July 29, 2015 3:15 PM
No individual should be forced to financially support an organization with which they disagree or risk penalty. However, in Missouri and 24 other states, private-sector employers and unions may agree to a contract provision known as a union security clause, which compels workers to pay union dues or lose their job.
Currently, Missouri is considering becoming a right-to-work state, which would allow workers to opt-out of paying dues to a union they may not support without risk of termination.
While worker freedom is the most important aspect of right-to-work protections, other benefits arise from such laws. In a recent study conducted by the Competitive Enterprise Institute, “Interstate Analysis of Right to Work Laws,” found that real personal income, over the duration the study analyzed (1977-2012), grew by 123 percent in the United States, but right-to-work states saw faster growth rate of 165 percent whereas non-right-to-work states only saw below average growth of 99 percent.
With respect to Missouri, the study’s economic analysis showed that the Show Me State's estimated per capita income loss associated with not having a right-to-work law was $3,040.
The Competitive Enterprise Institute along with 54 other organizations signed on to a coalition letter showing our support for right-to-work protections in Missouri.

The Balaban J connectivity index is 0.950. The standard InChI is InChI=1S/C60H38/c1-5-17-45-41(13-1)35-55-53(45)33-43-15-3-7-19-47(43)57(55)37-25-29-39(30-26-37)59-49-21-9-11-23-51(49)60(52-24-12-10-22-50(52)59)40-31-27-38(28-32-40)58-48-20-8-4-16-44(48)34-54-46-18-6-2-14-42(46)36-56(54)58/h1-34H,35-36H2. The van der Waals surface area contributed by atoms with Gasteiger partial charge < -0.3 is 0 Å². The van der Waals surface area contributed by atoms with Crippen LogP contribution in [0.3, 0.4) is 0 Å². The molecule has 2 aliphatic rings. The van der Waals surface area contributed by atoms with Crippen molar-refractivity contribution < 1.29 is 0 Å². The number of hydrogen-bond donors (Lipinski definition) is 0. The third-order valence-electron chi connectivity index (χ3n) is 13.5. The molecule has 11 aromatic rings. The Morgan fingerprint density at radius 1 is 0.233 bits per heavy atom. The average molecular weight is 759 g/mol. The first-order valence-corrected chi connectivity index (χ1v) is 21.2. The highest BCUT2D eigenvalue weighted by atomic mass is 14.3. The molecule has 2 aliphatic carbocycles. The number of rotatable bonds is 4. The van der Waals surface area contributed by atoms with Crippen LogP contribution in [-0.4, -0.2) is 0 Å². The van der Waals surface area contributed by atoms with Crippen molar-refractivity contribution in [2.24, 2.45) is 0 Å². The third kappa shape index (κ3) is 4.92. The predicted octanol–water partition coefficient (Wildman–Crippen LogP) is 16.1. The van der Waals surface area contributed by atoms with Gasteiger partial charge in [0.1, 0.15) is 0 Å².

July 23, 2015 3:47 PM
A few weeks ago, the New York Times ran an article asking, “It’s Summer, but Where Are the Teenage Workers?” It’s a good question:
Since 2000, the share of 16- to 19-year-olds who are working has plummeted by 40 percent, with fewer than a third of American teenagers in a job last summer. Their share of the overall work force has never been this low, and about 1.1 million of them would like a job but can’t find one, according to the Bureau of Labor Statistics.
The next paragraph begins, “Experts are struggling to figure out exactly why.” Over the course of more than 1,300 words, the article doesn’t once mention a major culprit: the minimum wage.
The article even features a chart showing a pronounced decrease in teen employment closely tracking the most recent federal minimum wage increase, which phased in from $5.15 to $7.25 from 2007 to 2009. The start of the increase and its impact on teen employment began before the financial crisis made job-hunting more difficult for everyone else, too. In recent years, some cities and states have begun raising their local minimum wages above the federal minimum, helping to keep teen employment at historically low levels.
The Times should look into commissioning a follow-up story for next summer, because the paper is now reporting that New York State is considering implementing a $15 hourly minimum wage for fast food restaurant chains, which heavily employ teens. Increasingly, they are also “employing” automated kiosks.
July 17, 2015 4:00 PM
When Congress declines to pass a law that would expand an agency’s powers, the agency will sometimes respond by making up the law on its own. The Equal Employment Opportunity Commission recently did this, by adding a new protected class to federal employment laws, at the expense of America’s employers.
Congress has never enacted a ban on private-sector sexual orientation discrimination, so the subject is governed largely by state or local law (most, but far from all, of America’s workplaces are covered by a state law or municipal ordinance banning sexual orientation discrimination).